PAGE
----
Respect Life Conference: Include men when discussing abortion, healing
When it comes to abortion, women may have the procedure but that doesn’t mean men are exempt from the pain, said Kevin Burke, co-founder of Rachel’s Vineyard Ministries for post-abortive women and a pastoral associate of Priests for Life.
He said well-meaning people may ask, “Why is this important?” or “Why should we care?”
“The reason we should care is because how men deal with their abortion-related pain, their grief, and in particular how they express that, which is often in the form of anger, can have a far-reaching impact not only in their lives, but as you can imagine, in the lives of their loved ones and their children, often many years later,” Burke said in his talk Sept. 14 at the diocesan Respect Life Conference. It was titled, “Tears of the Fisherman: Understanding Men and Abortion Loss.”
“Abortion is about disconnection at every level — relationships, spiritually, the child and the mother, the relationship between the people that have the sexual relationship that conceived the child. The disconnection continues in various ways and healing is all about reconnecting.” Kevin Burke, co-founder, Rachel’s Vineyard Ministries
As is often the case with abortion, said Burke, who is also a licensed social worker, there’s a disconnection between what they’re feeling and the abortion that may have happened years ago.
“Abortion is about disconnection at every level — relationships, spiritually, the child and the mother, the relationship between the people that have the sexual relationship that conceived the child,” he explained. “The disconnection continues in various ways and healing is all about reconnecting.”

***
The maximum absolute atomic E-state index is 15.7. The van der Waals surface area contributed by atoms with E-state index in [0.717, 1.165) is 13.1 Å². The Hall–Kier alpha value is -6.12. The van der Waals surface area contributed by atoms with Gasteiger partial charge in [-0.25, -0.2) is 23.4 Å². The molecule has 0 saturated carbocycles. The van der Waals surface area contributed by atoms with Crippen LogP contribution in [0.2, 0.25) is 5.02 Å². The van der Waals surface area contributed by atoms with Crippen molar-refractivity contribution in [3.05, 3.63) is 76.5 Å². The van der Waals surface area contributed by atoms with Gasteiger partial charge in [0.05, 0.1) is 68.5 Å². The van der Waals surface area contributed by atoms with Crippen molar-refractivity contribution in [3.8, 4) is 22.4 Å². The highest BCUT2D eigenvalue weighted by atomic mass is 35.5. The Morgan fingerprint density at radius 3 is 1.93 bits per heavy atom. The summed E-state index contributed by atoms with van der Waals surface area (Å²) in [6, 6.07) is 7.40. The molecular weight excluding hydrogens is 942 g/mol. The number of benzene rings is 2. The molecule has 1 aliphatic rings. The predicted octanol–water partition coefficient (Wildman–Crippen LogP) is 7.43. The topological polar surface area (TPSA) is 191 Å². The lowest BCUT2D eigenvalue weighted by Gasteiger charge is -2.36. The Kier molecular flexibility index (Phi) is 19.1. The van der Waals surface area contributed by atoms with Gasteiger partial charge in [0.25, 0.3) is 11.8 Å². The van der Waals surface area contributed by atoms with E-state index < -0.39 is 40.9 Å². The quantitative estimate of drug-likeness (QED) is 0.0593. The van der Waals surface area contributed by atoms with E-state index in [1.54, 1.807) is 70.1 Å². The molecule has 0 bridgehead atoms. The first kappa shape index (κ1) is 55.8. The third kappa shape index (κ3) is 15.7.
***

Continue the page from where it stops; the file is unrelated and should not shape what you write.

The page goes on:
Contrary to what is often said, abortion is not about “my body, my choice,” according to Burke.
“Abortion is a relational wound fundamentally. Healing is through relationship, intimacy,” he told them.
Not only are men hurt if they don’t address their grief, but the church is hurt, Burke said, “because they’re not able to fully claim their role as spiritual leaders in their communities. That wound does impact them and they don’t realize it until they’re on the other side of healing.”
Men may feel weak and vulnerable while they’re grieving and yet it can unleash great spiritual power.
“We will emerge from healing stronger, blessed in every aspect of our lives. That’s his promise and I can tell you, that’s the truth,” Burke said.
“Whenever we communicate about abortion and healing, I implore you to include men — husbands, fathers, uncles, grandparents, all that have been touched by abortion,” he said.